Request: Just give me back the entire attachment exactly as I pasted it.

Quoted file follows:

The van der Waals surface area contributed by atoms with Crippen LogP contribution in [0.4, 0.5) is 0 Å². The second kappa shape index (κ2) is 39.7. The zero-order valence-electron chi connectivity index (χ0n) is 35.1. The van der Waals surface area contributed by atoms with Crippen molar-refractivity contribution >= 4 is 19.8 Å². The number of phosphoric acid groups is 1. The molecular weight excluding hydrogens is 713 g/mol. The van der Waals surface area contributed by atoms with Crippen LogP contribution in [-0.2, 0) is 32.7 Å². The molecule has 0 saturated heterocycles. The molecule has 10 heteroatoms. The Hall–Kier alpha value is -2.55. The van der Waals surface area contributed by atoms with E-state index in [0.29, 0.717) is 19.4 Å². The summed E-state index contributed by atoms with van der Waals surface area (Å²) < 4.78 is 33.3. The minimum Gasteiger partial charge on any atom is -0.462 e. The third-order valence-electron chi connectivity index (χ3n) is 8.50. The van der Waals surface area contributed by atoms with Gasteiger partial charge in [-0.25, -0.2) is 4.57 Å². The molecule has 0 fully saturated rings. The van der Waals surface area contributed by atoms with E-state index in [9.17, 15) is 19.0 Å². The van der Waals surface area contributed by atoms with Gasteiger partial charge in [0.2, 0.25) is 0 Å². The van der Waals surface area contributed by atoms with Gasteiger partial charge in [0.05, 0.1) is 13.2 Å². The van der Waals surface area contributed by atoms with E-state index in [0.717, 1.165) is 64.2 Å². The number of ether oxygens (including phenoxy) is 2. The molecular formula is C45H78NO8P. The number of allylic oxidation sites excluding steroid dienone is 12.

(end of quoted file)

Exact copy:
The van der Waals surface area contributed by atoms with Crippen LogP contribution in [0.4, 0.5) is 0 Å². The second kappa shape index (κ2) is 39.7. The zero-order valence-electron chi connectivity index (χ0n) is 35.1. The van der Waals surface area contributed by atoms with Crippen molar-refractivity contribution >= 4 is 19.8 Å². The number of phosphoric acid groups is 1. The molecular weight excluding hydrogens is 713 g/mol. The van der Waals surface area contributed by atoms with Crippen LogP contribution in [-0.2, 0) is 32.7 Å². The molecule has 0 saturated heterocycles. The molecule has 10 heteroatoms. The Hall–Kier alpha value is -2.55. The van der Waals surface area contributed by atoms with E-state index in [0.29, 0.717) is 19.4 Å². The summed E-state index contributed by atoms with van der Waals surface area (Å²) < 4.78 is 33.3. The minimum Gasteiger partial charge on any atom is -0.462 e. The third-order valence-electron chi connectivity index (χ3n) is 8.50. The van der Waals surface area contributed by atoms with Gasteiger partial charge in [-0.25, -0.2) is 4.57 Å². The molecule has 0 fully saturated rings. The van der Waals surface area contributed by atoms with E-state index in [9.17, 15) is 19.0 Å². The van der Waals surface area contributed by atoms with Gasteiger partial charge in [0.2, 0.25) is 0 Å². The van der Waals surface area contributed by atoms with Gasteiger partial charge in [0.05, 0.1) is 13.2 Å². The van der Waals surface area contributed by atoms with E-state index in [0.717, 1.165) is 64.2 Å². The number of ether oxygens (including phenoxy) is 2. The molecular formula is C45H78NO8P. The number of allylic oxidation sites excluding steroid dienone is 12.